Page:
Join ICAP at the CROI Conference in Seattle, Washington (February 23 – 26, 2015)
ICAP has launched a new boat that will transport health workers to offer HIV services to 38,000 people on five of the 23 islands on Tanzania’s Lake Victoria.
Representatives from the Ministry of Health (MOH), the U.S. Centers for Disease Control, and regional health officials joined community members for the launch celebration.
In Swaziland, where 35 percent of the prison population is HIV-positive and the incidence of tuberculosis (TB) is twice that of the general population, TB/HIV services in correctional facilities is a critical public health intervention.
In 2009, with funding from PEPFAR through the CDC, ICAP began partnering with the Ministry of Health (MOH) to scale-up HIV care and treatment by expanding services from hospitals and health centers to clinics and local facilities. As part of these efforts, ICAP revised the Royal Swaziland Police’s policies and strategies, expanding HIV care and treatment to all three branches of the Uniformed Services, a special population comprised of the military, the defense force, and officers and inmates of correctional facilities.
This past November, ICAP convened Swaziland’s 10th National HIV Semi-Annual Review (NaHSAR). It was an opportunity for the Swaziland National AIDS Program (SNAP), the Ministry of Health (MOH), PEPFAR, CDC, USAID, and implementing partners to reflect on five years of progress in HIV prevention, care and treatment. This review was a celebration of successes that have shaped HIV services in Swaziland, leading to, at 90 percent, one of the highest rates of HIV patient retention in care in the world.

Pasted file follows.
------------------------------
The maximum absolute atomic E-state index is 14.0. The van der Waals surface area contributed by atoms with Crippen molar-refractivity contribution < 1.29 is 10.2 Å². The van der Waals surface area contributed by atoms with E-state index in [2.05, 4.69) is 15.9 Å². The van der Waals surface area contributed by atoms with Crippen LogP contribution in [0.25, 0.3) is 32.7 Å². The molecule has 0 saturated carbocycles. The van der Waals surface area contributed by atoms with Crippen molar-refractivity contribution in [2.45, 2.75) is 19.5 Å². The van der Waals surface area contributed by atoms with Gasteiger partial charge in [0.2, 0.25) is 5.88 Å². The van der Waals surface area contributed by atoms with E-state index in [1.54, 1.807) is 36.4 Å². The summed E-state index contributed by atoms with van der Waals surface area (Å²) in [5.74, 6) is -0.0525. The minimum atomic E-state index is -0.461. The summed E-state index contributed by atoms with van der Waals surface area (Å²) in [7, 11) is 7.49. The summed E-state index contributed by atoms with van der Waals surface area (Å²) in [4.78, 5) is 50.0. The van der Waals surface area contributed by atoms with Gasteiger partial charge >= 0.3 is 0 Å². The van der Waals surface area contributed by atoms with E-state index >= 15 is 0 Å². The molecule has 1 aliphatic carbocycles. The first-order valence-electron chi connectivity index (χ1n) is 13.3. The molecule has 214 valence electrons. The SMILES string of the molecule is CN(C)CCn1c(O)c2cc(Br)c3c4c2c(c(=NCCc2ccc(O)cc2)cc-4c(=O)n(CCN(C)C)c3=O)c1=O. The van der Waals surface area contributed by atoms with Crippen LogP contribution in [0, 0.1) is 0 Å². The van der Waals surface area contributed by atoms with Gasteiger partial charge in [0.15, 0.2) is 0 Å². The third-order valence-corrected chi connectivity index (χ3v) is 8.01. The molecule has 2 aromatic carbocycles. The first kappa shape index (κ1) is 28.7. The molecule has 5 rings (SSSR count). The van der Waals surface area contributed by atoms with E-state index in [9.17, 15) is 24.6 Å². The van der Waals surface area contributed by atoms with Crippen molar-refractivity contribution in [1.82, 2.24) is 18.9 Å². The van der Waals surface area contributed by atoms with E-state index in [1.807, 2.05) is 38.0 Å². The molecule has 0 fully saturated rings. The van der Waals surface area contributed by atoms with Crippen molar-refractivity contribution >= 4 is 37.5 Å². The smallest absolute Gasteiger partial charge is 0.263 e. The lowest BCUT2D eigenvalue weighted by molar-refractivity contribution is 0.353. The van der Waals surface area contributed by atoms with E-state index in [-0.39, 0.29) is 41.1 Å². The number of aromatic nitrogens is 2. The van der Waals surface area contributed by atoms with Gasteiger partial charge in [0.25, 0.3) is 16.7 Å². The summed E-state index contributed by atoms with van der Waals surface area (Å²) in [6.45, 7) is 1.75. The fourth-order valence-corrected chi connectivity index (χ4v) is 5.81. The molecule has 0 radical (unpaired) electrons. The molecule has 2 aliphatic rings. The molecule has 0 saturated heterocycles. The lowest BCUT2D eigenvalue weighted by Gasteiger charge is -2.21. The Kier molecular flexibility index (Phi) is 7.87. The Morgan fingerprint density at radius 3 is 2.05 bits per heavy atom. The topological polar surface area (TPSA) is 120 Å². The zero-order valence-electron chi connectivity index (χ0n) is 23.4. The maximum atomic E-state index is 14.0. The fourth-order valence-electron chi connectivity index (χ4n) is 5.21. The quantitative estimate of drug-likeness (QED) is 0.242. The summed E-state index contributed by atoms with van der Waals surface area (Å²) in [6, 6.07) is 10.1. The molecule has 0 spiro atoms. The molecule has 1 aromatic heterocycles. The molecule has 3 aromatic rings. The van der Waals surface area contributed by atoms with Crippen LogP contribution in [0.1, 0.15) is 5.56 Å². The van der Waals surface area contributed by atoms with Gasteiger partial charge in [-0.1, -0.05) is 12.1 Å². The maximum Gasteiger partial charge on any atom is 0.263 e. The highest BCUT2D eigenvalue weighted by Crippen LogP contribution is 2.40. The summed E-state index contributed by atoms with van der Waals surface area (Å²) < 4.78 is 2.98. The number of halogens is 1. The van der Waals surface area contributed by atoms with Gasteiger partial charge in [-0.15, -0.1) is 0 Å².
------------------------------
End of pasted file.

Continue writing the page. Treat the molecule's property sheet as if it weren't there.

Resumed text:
At the Centre de Sante Urbain Zikisso, an ICAP-supported clinic in the rural town of Lakota, Cote d’Ivoire, a female patient receives HIV care and treatment services. Diagnosed with HIV four years earlier, the patient discontinued antiretroviral treatment believing she had been cured, and new to the area, she was reluctant to seek treatment once she became ill. Like many Ivoirians, several factors interrupted her care. HIV retention rates at health facilities in Cote d’Ivoire vary between 32 and 76 percent, well below the PEPFAR target. Her escort, Mr. Tagbo Gballo Felix, a community health worker (CHW), is part of ICAP’s effort to improve HIV treatment retention rates.
ICAP has received a research grant from the Lerner Center for Public Health Promotion at Columbia University’s Mailman School of Public Health. The one-year award is the first of the Lerner Center’s Innovation grants, which pair MSPH faculty with faculty from other schools at Columbia to facilitate research that advances original public health communication solutions.